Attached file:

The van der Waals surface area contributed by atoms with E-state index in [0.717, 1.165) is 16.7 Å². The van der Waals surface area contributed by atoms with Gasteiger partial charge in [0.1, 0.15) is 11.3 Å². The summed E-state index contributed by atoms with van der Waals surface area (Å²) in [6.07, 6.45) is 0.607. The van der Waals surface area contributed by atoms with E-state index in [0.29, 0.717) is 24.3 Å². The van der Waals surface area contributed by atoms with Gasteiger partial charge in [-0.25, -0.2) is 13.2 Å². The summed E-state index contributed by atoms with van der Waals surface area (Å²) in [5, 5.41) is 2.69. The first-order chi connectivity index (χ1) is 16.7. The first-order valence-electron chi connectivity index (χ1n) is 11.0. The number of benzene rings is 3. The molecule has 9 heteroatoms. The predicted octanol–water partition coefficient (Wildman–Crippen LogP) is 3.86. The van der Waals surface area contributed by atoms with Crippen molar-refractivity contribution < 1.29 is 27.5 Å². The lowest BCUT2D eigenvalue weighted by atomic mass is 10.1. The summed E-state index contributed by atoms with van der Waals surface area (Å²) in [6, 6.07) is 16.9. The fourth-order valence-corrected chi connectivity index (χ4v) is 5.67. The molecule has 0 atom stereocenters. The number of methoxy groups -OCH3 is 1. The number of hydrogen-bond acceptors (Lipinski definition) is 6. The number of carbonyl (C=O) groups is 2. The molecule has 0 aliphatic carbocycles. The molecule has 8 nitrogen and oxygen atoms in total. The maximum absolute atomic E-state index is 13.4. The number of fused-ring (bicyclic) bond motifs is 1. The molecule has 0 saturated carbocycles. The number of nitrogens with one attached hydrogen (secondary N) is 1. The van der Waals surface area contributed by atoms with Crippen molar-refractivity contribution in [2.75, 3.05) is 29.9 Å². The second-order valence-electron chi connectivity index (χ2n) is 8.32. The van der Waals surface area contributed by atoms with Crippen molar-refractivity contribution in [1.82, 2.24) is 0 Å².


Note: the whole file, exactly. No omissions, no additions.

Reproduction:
The van der Waals surface area contributed by atoms with E-state index in [0.717, 1.165) is 16.7 Å². The van der Waals surface area contributed by atoms with Gasteiger partial charge in [0.1, 0.15) is 11.3 Å². The summed E-state index contributed by atoms with van der Waals surface area (Å²) in [6.07, 6.45) is 0.607. The van der Waals surface area contributed by atoms with E-state index in [0.29, 0.717) is 24.3 Å². The van der Waals surface area contributed by atoms with Gasteiger partial charge in [-0.25, -0.2) is 13.2 Å². The summed E-state index contributed by atoms with van der Waals surface area (Å²) in [5, 5.41) is 2.69. The first-order chi connectivity index (χ1) is 16.7. The first-order valence-electron chi connectivity index (χ1n) is 11.0. The number of benzene rings is 3. The molecule has 9 heteroatoms. The predicted octanol–water partition coefficient (Wildman–Crippen LogP) is 3.86. The van der Waals surface area contributed by atoms with Crippen molar-refractivity contribution < 1.29 is 27.5 Å². The lowest BCUT2D eigenvalue weighted by atomic mass is 10.1. The summed E-state index contributed by atoms with van der Waals surface area (Å²) in [6, 6.07) is 16.9. The fourth-order valence-corrected chi connectivity index (χ4v) is 5.67. The molecule has 0 atom stereocenters. The number of methoxy groups -OCH3 is 1. The number of hydrogen-bond acceptors (Lipinski definition) is 6. The number of carbonyl (C=O) groups is 2. The molecule has 0 aliphatic carbocycles. The molecule has 8 nitrogen and oxygen atoms in total. The maximum absolute atomic E-state index is 13.4. The number of fused-ring (bicyclic) bond motifs is 1. The molecule has 0 saturated carbocycles. The number of nitrogens with one attached hydrogen (secondary N) is 1. The van der Waals surface area contributed by atoms with Crippen molar-refractivity contribution in [2.75, 3.05) is 29.9 Å². The second-order valence-electron chi connectivity index (χ2n) is 8.32. The van der Waals surface area contributed by atoms with Crippen molar-refractivity contribution in [1.82, 2.24) is 0 Å².